Short on Norway Chess
History of Norway Chess
The chess adventure started in 2012 with the idea to create the world’s strongest chess tournament on Norwegian soil. Founder of Norway Chess, Kjell Madland, questioned why there was no international elite chess tournament in the homeland of Magnus Carlsen (this was before Carlsen became World Champion). In October of 2011, Mr. Madland hosted a simultaneous chess tournament with Magnus Carlsen in the town of Ålgård. Twenty-five players aged 10 to 80, a mix of celebrities and locals played against each other and were able to take on the world stars.
The very first Norway Chess tournament was organized before Magnus Carlsen became World Champion. At the time, it was unbelievable for most people that 6-7 hours of chess could entertain half of the Norwegian population in front of the TV. Today it’s become national TV sport and the Norwegian people talk about chess, play chess, and are passionate about this genuine, worldwide game in a whole new way. Other countries are now following.
Since its inception, Norway Chess has had a focus on being innovative, creative and highly professional. During the first few years the chess rounds where played at unique locations such as Flor & Fjære, the University of Stavanger, Aarbakke, Utstein monastery, and Stavanger Concert Hall. These events have been historic and given tremendous marketing of the region. Altibox Norway Chess has become a solid organization of international recognition. Besides our own world champion Magnus Carlsen, we have had participants and guests such as Vishy Anand and chess legend Garry Kasparov.
In 2017, Altibox Norway Chess hosted the strongest 10-player chess tournament in the history, according to the players’ ratings. The world chess elite meet in Stavanger annually to participate in what has now become more than just a tournament. Through Norway Chess, Stavanger has become a chess metropolis and an exemplar for a completely new way of thinking about chess and its role in society and in the world of sports.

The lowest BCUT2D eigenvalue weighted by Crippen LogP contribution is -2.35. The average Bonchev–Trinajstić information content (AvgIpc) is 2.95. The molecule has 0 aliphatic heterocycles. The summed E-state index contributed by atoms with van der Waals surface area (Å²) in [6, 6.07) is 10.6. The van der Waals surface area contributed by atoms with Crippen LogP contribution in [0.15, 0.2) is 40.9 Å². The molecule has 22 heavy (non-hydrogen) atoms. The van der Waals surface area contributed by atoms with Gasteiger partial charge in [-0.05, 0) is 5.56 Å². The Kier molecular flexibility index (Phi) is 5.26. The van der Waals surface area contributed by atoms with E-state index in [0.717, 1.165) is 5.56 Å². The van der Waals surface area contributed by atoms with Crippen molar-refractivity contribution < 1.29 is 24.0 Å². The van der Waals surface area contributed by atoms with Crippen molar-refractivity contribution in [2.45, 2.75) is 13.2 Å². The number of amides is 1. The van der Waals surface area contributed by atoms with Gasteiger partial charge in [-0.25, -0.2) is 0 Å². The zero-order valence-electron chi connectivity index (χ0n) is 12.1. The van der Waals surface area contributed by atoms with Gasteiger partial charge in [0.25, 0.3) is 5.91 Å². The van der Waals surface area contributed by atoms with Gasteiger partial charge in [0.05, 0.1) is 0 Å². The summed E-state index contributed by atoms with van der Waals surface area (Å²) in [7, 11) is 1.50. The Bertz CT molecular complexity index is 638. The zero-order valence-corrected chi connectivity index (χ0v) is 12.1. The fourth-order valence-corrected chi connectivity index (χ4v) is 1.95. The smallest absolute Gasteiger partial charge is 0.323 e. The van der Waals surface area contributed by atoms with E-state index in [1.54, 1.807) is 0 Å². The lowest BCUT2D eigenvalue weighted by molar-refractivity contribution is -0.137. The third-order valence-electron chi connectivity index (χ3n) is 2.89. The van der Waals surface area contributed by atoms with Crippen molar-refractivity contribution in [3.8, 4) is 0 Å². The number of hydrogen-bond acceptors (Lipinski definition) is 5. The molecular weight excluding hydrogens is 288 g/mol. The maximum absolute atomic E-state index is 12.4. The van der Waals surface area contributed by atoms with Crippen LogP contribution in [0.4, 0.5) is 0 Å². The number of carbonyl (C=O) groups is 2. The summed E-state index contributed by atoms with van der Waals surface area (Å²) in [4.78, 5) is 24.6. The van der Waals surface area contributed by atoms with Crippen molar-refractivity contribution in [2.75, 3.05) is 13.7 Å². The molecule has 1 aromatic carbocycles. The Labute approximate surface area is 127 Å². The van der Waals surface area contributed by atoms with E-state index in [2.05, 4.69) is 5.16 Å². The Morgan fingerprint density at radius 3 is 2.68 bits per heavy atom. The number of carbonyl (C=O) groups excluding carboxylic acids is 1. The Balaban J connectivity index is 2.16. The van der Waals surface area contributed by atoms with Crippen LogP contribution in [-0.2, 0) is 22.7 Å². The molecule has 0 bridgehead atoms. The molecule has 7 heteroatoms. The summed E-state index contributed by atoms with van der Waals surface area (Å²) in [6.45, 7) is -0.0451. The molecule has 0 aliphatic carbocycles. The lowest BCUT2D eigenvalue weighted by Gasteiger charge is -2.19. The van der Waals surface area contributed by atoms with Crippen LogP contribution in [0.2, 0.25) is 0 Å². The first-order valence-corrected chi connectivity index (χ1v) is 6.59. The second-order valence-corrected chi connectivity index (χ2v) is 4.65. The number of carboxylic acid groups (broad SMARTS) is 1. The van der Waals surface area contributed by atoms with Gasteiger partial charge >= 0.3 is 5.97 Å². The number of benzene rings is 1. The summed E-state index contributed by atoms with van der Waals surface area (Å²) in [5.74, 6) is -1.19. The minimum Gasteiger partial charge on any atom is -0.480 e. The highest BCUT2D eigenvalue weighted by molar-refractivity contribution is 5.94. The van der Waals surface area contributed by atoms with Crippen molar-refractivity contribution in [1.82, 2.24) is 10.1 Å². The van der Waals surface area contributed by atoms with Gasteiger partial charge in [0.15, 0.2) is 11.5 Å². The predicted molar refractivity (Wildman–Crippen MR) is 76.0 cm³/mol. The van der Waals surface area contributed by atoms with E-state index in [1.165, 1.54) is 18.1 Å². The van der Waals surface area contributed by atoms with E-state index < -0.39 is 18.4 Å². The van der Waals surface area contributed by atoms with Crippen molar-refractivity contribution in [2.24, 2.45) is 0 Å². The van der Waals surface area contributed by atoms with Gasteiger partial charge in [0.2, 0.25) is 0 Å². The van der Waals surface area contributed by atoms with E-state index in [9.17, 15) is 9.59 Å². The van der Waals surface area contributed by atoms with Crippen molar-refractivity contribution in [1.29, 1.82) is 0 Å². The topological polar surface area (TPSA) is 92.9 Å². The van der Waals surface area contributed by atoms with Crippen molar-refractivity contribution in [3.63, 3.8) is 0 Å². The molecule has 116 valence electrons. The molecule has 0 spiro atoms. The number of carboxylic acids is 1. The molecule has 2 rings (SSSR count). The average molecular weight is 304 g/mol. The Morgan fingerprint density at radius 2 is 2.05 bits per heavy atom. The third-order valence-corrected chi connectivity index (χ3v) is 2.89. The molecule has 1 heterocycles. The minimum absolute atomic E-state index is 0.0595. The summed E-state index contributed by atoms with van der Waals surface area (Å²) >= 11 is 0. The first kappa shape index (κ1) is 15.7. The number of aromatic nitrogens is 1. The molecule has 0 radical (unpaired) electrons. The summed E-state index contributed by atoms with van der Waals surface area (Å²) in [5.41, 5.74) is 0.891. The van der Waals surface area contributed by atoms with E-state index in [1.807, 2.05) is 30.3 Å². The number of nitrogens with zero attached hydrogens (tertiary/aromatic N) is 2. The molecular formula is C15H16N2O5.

The Wimbledon of chess
Garry Kasparov stated in 2014 that: “Norway Chess is the Wimbledon of Chess.” Reminiscent of other major sports events such as indeed Wimbledon, Norway Chess exhibits a distinguished and emotionally recognizable aura. Those who are following the games and the commentary online and via tv broadcast are being immersed into an exciting and memorable setting. This is precisely what has made the chess tournament internationally renowned since the beginning. Countless of hours and resources have been spent to achieve the status the city of Stavanger now has as an international chess city. Players, the press, the audience, FIDE, and anyone interested in chess consider Stavanger as one of the top chess cities in the world. Or as Arkady Dvorkovich has put it: “I do not know Stavanger because of oil and gas, but rather because of chess.”
New time control and Armageddon playoffs
In 2019 we took the slightly risky yet exciting decision to alter the game format slightly. This wasn’t easy as we had little to no idea how it would turn out in practice and after all chess is a game of so much tradition. After consulting with our players, we came to the agreement that it was worth giving it a try. In Armageddon time controls are significantly shorter and the outcome of its games are always decisive. The players that made draws in the classical game-format would have to continue into a game of Armageddon. The feedback has been very positive both from the players but also from chess experts. FIDE’s President, Arkady Dvorkovich even stated they are paying close attention to the new way of playing chess. The new time control and Armageddon playoffs caused the official broadcast to double its viewers.
Broadcast and Commentary
Today our tournaments are being broadcasted in multiple countries around world, both by national TV broadcasters and also online through several well-known platforms such as Twitch and YouTube and chess24. During last year’s tournament we have reached 2.5 million viewers through national tv in Norway only. In recent months the world of chess has seen a historically unprecedented increase of players and viewers. We are therefore expecting the number of viewers to increase by a huge margin during the upcoming event in May 2021. In 2020 Judit Polgar hosted the international broadcast together with chess legend, Vladimir Kramnik. Together they lead Altibox Norway Chess to new levels of entertainment and expertise.